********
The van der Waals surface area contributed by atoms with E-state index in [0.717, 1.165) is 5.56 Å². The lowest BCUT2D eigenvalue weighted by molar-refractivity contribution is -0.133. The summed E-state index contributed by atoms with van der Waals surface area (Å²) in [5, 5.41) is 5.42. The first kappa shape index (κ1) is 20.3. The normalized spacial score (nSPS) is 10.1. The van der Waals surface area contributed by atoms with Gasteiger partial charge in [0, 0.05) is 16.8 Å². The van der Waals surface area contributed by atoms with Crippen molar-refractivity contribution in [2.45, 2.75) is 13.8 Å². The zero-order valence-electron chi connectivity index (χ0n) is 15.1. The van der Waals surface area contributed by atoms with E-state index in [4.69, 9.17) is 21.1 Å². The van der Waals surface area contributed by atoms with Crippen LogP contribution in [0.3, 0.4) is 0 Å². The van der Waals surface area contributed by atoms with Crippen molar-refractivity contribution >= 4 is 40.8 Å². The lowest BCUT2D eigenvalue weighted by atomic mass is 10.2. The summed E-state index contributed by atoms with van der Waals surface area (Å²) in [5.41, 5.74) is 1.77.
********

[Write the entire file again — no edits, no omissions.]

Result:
The van der Waals surface area contributed by atoms with E-state index in [0.717, 1.165) is 5.56 Å². The lowest BCUT2D eigenvalue weighted by molar-refractivity contribution is -0.133. The summed E-state index contributed by atoms with van der Waals surface area (Å²) in [5, 5.41) is 5.42. The first kappa shape index (κ1) is 20.3. The normalized spacial score (nSPS) is 10.1. The van der Waals surface area contributed by atoms with Gasteiger partial charge in [0, 0.05) is 16.8 Å². The van der Waals surface area contributed by atoms with Crippen molar-refractivity contribution in [2.45, 2.75) is 13.8 Å². The zero-order valence-electron chi connectivity index (χ0n) is 15.1. The van der Waals surface area contributed by atoms with E-state index in [4.69, 9.17) is 21.1 Å². The van der Waals surface area contributed by atoms with Crippen LogP contribution in [0.3, 0.4) is 0 Å². The van der Waals surface area contributed by atoms with Crippen molar-refractivity contribution >= 4 is 40.8 Å². The lowest BCUT2D eigenvalue weighted by atomic mass is 10.2. The summed E-state index contributed by atoms with van der Waals surface area (Å²) in [5.41, 5.74) is 1.77.